Did you know, according to the U.S. Department of Labor, Women’s Bureau, that women are nearly half of our Nation’s workforce and more than half of our college graduates? Another interesting stat is the proportion of women with college degrees in the labor force has almost quadrupled since 1970. Guess what? My grandma Jean Dodge was a college graduate,!
I have fond memories of Grandma and she definitely was not boring! Jean lived in a condo, loved to golf, and drove a flashy red Corvair! She enjoyed going on vacations, including cruises too.
The color and model of Jean’s car matched her hair and her fingernails!
Grandma enjoyed spending time vacationing at her and Grandpa’s timeshare condo in Fort Walton Beach, Florida, soaking up the sun and feeding seagulls on the white sand beach. With outstretched arms, she’d hold a few pieces of cooked bacon high in the air and the gulls would swoop down and pluck the bacon from her fingers! At times she’d get a little swarmed and would have to back off the beach! Ahh, she loved Fort Walton Beach (me, too!)
Hey, there she is again, let’s go!
G’ma has a bachelor degree When she met her future husband Jack , they were both attending Northwestern University in Evanston, Illinois. It was unusual for a young woman in those days (like the 30s) to attend college.
Willie the Wildcat ca 1960 (Northwestern U’s mascot)
In later life, G’ma Jean became legally blind. But, that did not stop her from reading. She constantly absorbed information and being visually handicapped allowed her to do things differently…and with a flair as usual!
My sister Julie brought over this article published September 7, 1978 in a local Northbrook, Illnois newspaper. I wish I could see closer at which necklace she’s wearing, as Jean loved her jewelry!
Taped books offer 2nd sight
Here’s excerpts from the news article ~
Like many avid readers, Jean P Dodge reads 3 or 4 books a week. Unlike most other readers, she reads with her ears. Mrs. Dodge awoke last Easter to find her vision gone, destroyed by an un-diagnosed illness. That still mystifies doctors. She is one of the few local person who make use of free special library services for the visually and physically handicapped.
The services include Braille and large type (twice the normal size) books, along with phonograph and cassette tape recordings of dramatic readings of books (Talking Books). All these services are available through the Northbrook Public Library 1201 Cedar Ln as well as most other Northshore libraries.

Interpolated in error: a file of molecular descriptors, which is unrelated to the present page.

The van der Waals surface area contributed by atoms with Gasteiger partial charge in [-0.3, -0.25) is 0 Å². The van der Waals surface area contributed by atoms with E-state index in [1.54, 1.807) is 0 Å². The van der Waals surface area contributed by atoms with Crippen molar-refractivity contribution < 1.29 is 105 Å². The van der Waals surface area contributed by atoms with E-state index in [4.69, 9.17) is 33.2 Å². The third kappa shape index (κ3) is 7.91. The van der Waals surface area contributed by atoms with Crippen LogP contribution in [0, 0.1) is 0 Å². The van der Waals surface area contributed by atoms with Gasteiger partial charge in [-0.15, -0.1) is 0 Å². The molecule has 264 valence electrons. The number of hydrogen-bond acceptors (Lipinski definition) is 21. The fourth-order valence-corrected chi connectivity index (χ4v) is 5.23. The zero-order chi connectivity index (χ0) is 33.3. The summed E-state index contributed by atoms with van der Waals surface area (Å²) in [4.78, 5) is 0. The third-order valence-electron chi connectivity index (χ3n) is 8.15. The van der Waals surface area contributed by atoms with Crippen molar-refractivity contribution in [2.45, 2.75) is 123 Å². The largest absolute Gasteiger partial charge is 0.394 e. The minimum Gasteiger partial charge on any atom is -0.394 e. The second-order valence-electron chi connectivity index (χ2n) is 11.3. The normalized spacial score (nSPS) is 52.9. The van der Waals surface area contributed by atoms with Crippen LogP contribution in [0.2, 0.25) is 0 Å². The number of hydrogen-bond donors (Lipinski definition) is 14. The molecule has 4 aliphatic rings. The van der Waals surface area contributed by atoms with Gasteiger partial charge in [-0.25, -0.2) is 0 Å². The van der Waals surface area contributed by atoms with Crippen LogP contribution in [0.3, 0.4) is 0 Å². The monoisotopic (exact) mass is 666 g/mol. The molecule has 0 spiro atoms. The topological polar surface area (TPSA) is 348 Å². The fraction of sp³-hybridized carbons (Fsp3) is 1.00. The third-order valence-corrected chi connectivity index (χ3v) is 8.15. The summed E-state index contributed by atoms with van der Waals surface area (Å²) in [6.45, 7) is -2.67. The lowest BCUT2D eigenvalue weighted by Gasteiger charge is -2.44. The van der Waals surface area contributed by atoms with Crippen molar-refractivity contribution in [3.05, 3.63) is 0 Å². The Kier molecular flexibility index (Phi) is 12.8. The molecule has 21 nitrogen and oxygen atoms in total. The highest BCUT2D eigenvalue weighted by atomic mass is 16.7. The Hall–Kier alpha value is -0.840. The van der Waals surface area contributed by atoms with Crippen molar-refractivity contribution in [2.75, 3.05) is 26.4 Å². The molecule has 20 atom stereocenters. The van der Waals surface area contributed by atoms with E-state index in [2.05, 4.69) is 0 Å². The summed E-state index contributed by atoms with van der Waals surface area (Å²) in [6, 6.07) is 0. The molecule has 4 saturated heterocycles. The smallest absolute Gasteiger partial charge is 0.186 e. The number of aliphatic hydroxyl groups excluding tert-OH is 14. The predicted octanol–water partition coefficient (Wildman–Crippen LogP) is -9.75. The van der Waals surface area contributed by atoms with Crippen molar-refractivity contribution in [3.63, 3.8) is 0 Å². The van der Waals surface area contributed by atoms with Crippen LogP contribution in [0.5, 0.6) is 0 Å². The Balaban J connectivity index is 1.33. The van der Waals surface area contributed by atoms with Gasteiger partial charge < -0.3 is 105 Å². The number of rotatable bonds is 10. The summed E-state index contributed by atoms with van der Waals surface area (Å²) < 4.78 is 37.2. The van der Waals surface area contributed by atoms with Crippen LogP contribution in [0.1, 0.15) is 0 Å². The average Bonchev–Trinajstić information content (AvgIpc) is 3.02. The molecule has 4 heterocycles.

The Golden Notebook, The Black Path, Saffron Skies (I love titles!)
Mrs. Dodge, a self-described former “avid” reader of paperback fiction, said Talking Books serves as a psychological link to the life the 64-year Northbrooker enjoyed before developing impaired vision.
“I’ve been reading for about 60 years, so it (losing most of her vision) made quite a hole in my life. I read constantly. It was one of the greatest sources of my amusement. Talking Books made all the difference in the world to me. I feel so much more normal. It has made such a tremendous difference in life as far as getting back to where I used to do,” she said.
Mrs. Dodge learned about Talking Books from a daughter in law employed at Deerfield Public Library that also supplies the service admitted that without her new verbal world of reading “I would probably go nuts.”
“I would be a very bored and unhappy person. Radio and television would be my only options to pass the time. I can’t be in my car running around anymore, so I have a lot of spare times. This fills the breach.” ~ the entire article was written by Richard Sheehan.
And so, Grandma, very nice article. Thank you for continuing to do what you loved while also loving all of us grandkids! My grandma helped instill my love of reading. She even enrolled me in (and paid for it!) a book of the month club! It was great, books mailed right to me. Thank you for helping to shape my history grandma!
Visit www.WomensHistoryMonth.gov to learn more about the generations of women who have shaped our history.
If I can help you help a client who’s lifestyle has changed due to disability or functional limitation, it’s important to look into new ways of enjoying hobbies and any other avocational activity. A person should not have to lose out and be bored and unhappy (as g’ma said). If a life care plan is in order, hobbies (and how they are viewed) in the person’s future can be included. Contact me to discuss your case.
My professional rehabilitation counseling practice is focused on helping people participate in the world around them, particularly in their own world of work.